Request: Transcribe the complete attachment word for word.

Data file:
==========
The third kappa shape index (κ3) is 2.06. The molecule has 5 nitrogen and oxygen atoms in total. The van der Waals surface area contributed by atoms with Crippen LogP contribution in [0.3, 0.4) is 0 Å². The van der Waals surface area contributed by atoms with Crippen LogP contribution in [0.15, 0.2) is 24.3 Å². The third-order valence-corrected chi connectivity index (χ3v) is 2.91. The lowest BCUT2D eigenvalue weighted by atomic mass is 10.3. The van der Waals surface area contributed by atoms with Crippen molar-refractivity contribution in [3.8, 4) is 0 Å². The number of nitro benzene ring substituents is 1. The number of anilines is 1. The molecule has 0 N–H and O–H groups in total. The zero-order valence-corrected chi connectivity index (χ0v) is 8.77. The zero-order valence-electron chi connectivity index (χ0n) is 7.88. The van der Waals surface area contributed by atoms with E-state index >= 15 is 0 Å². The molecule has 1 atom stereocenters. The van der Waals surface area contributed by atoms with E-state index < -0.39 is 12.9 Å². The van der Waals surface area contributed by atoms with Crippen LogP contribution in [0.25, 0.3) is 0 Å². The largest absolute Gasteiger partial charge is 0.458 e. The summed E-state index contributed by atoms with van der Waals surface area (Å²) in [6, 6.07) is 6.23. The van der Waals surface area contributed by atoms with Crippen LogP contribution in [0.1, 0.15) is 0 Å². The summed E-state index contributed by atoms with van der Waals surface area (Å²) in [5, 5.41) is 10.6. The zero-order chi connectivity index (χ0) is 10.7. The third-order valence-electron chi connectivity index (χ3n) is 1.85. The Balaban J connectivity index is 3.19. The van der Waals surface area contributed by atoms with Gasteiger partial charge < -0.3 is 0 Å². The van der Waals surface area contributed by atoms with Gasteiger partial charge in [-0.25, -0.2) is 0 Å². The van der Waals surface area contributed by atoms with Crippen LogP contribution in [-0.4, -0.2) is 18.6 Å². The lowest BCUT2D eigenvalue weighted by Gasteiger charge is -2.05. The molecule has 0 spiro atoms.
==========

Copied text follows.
The third kappa shape index (κ3) is 2.06. The molecule has 5 nitrogen and oxygen atoms in total. The van der Waals surface area contributed by atoms with Crippen LogP contribution in [0.3, 0.4) is 0 Å². The van der Waals surface area contributed by atoms with Crippen LogP contribution in [0.15, 0.2) is 24.3 Å². The third-order valence-corrected chi connectivity index (χ3v) is 2.91. The lowest BCUT2D eigenvalue weighted by atomic mass is 10.3. The van der Waals surface area contributed by atoms with Crippen molar-refractivity contribution in [3.8, 4) is 0 Å². The number of nitro benzene ring substituents is 1. The number of anilines is 1. The molecule has 0 N–H and O–H groups in total. The zero-order valence-corrected chi connectivity index (χ0v) is 8.77. The zero-order valence-electron chi connectivity index (χ0n) is 7.88. The van der Waals surface area contributed by atoms with E-state index >= 15 is 0 Å². The molecule has 1 atom stereocenters. The van der Waals surface area contributed by atoms with E-state index < -0.39 is 12.9 Å². The van der Waals surface area contributed by atoms with Crippen LogP contribution in [0.25, 0.3) is 0 Å². The largest absolute Gasteiger partial charge is 0.458 e. The summed E-state index contributed by atoms with van der Waals surface area (Å²) in [6, 6.07) is 6.23. The van der Waals surface area contributed by atoms with Crippen LogP contribution in [0.1, 0.15) is 0 Å². The summed E-state index contributed by atoms with van der Waals surface area (Å²) in [5, 5.41) is 10.6. The zero-order chi connectivity index (χ0) is 10.7. The third-order valence-electron chi connectivity index (χ3n) is 1.85. The Balaban J connectivity index is 3.19. The van der Waals surface area contributed by atoms with Gasteiger partial charge < -0.3 is 0 Å². The van der Waals surface area contributed by atoms with Gasteiger partial charge in [-0.25, -0.2) is 0 Å². The van der Waals surface area contributed by atoms with Crippen LogP contribution in [-0.4, -0.2) is 18.6 Å². The lowest BCUT2D eigenvalue weighted by Gasteiger charge is -2.05. The molecule has 0 spiro atoms.